Japanese destroyer Hakaze

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IJN Hakaze on trials Taisho 9.jpg
Hakaze on trials off Nagasaki in fall 1920
Empire of Japan
Name: Hakaze
Ordered: 1918 fiscal year
Builder: Mitsubishi, Nagasaki
Laid down: 11 November 1918
Launched: 21 June 1920
Completed: 16 September 1920
Stricken: 1 March 1943
Fate: Sunk by USS Guardfish, 23 January 1943
General characteristics
Class and type: Minekaze-class destroyer
  • 1,366 t (1,344 long tons) (normal)
  • 1,676 t (1,650 long tons) (deep load)
  • 97.5 m (319 ft 11 in) (pp)
  • 102.5 m (336 ft 3 in) (o/a)
Beam: 9.04 m (29 ft 8 in)
Draft: 2.9 m (9 ft 6 in)
Installed power:
Propulsion: 2 shafts; 2 × Kampon geared steam turbines
Speed: 39 knots (72 km/h; 45 mph)
Range: 3,600 nmi (6,700 km; 4,100 mi) at 14 knots (26 km/h; 16 mph)
Complement: 148
Service record

The Japanese destroyer Hakaze (羽風, Winged Wind) was one of 15 Minekaze-class destroyers built for the Imperial Japanese Navy (IJN) in the late 1910s. During the Pacific War, she supported Japanese operations during the Malayan, Dutch East Indies, and Guadalcanal Campaigns. The ship was sunk by an American submarine in early 1943.

Design and description[edit]

The Minekaze class was designed with higher speed and better seakeeping than the preceding Kawakaze-class destroyers.[1] The ships had an overall length of 102.5 meters (336 ft 3 in) and were 94.5 meters (310 ft 0 in) between perpendiculars. They had a beam of 9.04 meters (29 ft 8 in), and a mean draft of 2.9 meters (9 ft 6 in). The Minekaze-class ships displaced 1,366 metric tons (1,344 long tons) at standard load and 1,676 metric tons (1,650 long tons) at deep load.[2] They were powered by two Parsons geared steam turbines, each driving one propeller shaft, using steam provided by four Kampon water-tube boilers. The turbines were designed to produce 38,500 shaft horsepower (28,700 kW), which would propel the ships at 39 knots (72 km/h; 45 mph). The ships carried 401 metric tons (395 long tons) of fuel oil which gave them a range of 3,600 nautical miles (6,700 km; 4,100 mi) at 14 knots (26 km/h; 16 mph). Their crew consisted of 148 officers and crewmen.[3]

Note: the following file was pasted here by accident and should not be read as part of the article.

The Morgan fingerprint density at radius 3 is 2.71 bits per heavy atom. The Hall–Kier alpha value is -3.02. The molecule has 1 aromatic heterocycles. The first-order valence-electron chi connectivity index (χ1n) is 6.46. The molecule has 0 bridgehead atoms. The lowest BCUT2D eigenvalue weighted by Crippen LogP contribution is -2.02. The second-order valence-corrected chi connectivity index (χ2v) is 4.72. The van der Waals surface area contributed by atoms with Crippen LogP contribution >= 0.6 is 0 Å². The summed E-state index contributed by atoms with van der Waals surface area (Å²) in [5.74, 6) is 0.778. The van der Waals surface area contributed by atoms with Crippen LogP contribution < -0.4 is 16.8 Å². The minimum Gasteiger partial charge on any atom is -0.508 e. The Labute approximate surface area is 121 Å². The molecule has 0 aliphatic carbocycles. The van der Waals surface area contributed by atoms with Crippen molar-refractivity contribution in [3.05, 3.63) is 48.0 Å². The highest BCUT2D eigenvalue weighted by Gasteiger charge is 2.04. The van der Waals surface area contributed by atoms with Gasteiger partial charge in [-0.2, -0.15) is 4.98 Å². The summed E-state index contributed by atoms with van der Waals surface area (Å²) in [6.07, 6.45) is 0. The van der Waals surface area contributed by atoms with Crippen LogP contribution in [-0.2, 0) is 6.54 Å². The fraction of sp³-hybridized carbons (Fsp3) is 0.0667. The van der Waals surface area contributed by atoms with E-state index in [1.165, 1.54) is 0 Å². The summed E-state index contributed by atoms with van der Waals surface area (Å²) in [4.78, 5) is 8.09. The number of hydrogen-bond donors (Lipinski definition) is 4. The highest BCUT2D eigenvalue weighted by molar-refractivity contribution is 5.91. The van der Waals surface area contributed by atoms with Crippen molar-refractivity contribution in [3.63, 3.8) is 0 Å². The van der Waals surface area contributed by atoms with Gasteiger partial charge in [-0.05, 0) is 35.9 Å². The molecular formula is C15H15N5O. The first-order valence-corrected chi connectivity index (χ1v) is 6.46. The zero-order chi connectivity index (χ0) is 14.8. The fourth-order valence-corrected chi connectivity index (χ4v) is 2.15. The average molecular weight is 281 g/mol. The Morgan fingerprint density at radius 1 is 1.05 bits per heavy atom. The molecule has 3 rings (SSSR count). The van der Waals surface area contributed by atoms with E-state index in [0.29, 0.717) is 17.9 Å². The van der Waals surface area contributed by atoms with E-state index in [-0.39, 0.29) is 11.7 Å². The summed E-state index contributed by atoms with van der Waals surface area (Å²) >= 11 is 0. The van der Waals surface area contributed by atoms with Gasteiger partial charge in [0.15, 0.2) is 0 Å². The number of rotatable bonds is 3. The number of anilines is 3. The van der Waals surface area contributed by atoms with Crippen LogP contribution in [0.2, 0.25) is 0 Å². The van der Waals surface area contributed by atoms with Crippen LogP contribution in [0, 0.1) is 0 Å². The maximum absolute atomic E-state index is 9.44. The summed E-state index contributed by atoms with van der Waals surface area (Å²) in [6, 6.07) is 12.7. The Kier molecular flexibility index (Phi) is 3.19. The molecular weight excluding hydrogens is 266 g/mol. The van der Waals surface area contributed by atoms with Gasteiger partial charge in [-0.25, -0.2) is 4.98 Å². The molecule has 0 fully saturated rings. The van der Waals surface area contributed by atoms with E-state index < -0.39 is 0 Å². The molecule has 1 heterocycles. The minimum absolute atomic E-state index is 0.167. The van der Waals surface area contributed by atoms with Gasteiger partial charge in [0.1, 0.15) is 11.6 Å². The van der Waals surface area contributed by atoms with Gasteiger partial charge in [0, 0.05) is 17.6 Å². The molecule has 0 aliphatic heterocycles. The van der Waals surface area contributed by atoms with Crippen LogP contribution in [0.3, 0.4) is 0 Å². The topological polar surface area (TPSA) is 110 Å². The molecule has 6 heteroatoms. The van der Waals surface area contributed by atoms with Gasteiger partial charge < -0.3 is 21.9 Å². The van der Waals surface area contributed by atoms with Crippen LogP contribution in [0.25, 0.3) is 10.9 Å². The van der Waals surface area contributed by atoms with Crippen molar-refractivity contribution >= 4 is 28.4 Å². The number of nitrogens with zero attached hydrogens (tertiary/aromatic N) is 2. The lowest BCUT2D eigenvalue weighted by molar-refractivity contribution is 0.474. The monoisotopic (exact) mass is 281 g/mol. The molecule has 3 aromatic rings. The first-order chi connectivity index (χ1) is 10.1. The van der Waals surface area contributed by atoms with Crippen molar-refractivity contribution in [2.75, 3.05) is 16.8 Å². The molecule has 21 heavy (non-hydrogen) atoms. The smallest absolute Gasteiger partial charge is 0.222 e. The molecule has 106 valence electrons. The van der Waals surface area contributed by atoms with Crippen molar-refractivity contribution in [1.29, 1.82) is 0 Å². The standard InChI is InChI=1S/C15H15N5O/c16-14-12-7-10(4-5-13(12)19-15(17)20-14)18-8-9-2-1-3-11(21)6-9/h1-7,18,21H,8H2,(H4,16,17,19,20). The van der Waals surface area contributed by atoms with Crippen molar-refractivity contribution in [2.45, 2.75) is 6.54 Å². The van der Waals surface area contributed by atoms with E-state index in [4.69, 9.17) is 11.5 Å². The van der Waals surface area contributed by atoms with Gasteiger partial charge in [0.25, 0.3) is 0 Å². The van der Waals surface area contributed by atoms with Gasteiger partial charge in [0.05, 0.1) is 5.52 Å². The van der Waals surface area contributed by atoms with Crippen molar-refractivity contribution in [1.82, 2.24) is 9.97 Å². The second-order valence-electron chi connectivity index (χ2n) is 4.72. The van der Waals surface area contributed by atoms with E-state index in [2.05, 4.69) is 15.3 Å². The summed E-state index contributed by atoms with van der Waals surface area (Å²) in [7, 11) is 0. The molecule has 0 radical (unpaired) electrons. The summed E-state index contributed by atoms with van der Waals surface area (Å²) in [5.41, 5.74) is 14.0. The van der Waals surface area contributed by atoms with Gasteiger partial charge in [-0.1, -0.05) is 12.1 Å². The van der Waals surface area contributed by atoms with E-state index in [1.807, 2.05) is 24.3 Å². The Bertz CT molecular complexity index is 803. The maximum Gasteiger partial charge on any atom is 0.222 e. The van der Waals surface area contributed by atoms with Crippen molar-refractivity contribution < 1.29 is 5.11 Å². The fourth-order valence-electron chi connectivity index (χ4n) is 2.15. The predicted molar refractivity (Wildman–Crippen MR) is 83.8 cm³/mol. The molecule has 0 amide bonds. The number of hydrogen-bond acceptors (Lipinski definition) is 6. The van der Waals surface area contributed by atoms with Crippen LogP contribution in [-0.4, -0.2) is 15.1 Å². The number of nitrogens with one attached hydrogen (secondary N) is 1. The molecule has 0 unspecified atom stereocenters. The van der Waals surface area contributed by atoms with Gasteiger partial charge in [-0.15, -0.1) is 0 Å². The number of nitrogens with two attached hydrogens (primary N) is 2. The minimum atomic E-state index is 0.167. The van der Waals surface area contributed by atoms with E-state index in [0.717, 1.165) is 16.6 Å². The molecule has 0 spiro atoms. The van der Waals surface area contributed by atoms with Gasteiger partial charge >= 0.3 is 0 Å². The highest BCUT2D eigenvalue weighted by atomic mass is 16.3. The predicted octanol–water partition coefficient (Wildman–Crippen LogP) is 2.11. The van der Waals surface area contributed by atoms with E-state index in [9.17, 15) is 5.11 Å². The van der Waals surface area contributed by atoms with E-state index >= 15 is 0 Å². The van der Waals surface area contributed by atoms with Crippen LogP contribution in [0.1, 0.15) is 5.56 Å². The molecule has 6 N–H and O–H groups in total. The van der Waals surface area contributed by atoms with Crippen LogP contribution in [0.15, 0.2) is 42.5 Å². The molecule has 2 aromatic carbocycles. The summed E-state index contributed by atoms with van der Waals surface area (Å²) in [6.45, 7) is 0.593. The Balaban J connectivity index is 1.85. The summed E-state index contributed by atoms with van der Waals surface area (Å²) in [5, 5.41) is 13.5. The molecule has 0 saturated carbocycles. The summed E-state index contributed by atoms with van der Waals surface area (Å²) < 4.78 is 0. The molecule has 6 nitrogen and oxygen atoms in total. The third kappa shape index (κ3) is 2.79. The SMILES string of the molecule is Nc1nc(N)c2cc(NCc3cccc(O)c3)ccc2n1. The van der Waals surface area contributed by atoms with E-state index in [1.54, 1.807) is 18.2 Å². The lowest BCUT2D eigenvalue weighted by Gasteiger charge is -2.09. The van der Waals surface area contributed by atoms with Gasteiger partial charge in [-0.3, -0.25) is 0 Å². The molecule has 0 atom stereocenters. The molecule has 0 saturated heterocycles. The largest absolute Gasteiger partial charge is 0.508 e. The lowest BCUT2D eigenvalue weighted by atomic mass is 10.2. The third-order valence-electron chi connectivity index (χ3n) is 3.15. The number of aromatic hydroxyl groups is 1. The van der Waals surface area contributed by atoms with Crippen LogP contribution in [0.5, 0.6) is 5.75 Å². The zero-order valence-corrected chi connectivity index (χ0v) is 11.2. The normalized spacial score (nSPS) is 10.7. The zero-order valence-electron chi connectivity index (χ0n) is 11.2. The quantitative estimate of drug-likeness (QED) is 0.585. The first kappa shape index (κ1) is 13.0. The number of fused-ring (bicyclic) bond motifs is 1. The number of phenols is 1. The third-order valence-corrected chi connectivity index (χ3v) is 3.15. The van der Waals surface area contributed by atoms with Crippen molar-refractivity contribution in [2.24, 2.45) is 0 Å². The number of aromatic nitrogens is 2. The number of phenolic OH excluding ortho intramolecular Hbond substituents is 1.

The main armament of the Minekaze-class ships consisted of four 12-centimeter (4.7 in) Type 3 guns in single mounts; one gun forward of the superstructure, one between the two funnels, one aft of the rear funnel, and the last gun atop the aft superstructure. The guns were numbered '1' to '4' from front to rear. The ships carried three above-water twin sets of 53.3-centimeter (21.0 in) torpedo tubes; one mount was in the well deck between the forward superstructure and the forward gun and the other two were between the aft funnel and aft superstructure. They could also carry 20 mines[3] as well as minesweeping gear.[4]

In 1937–38, Hakaze was one of the ships that had her hull strengthened, funnel caps added and her fuel capacity reduced to 300 metric tons (295 long tons). Early in the war, Nos. 2 and 3 guns and both sets of aft torpedo tubes were removed in exchange for four depth charge throwers, 36 depth charges, and 10 license-built 25 mm (0.98 in) Type 96 light AA guns. These changes reduced their speed to 35 knots (65 km/h; 40 mph).[4]

Construction and career[edit]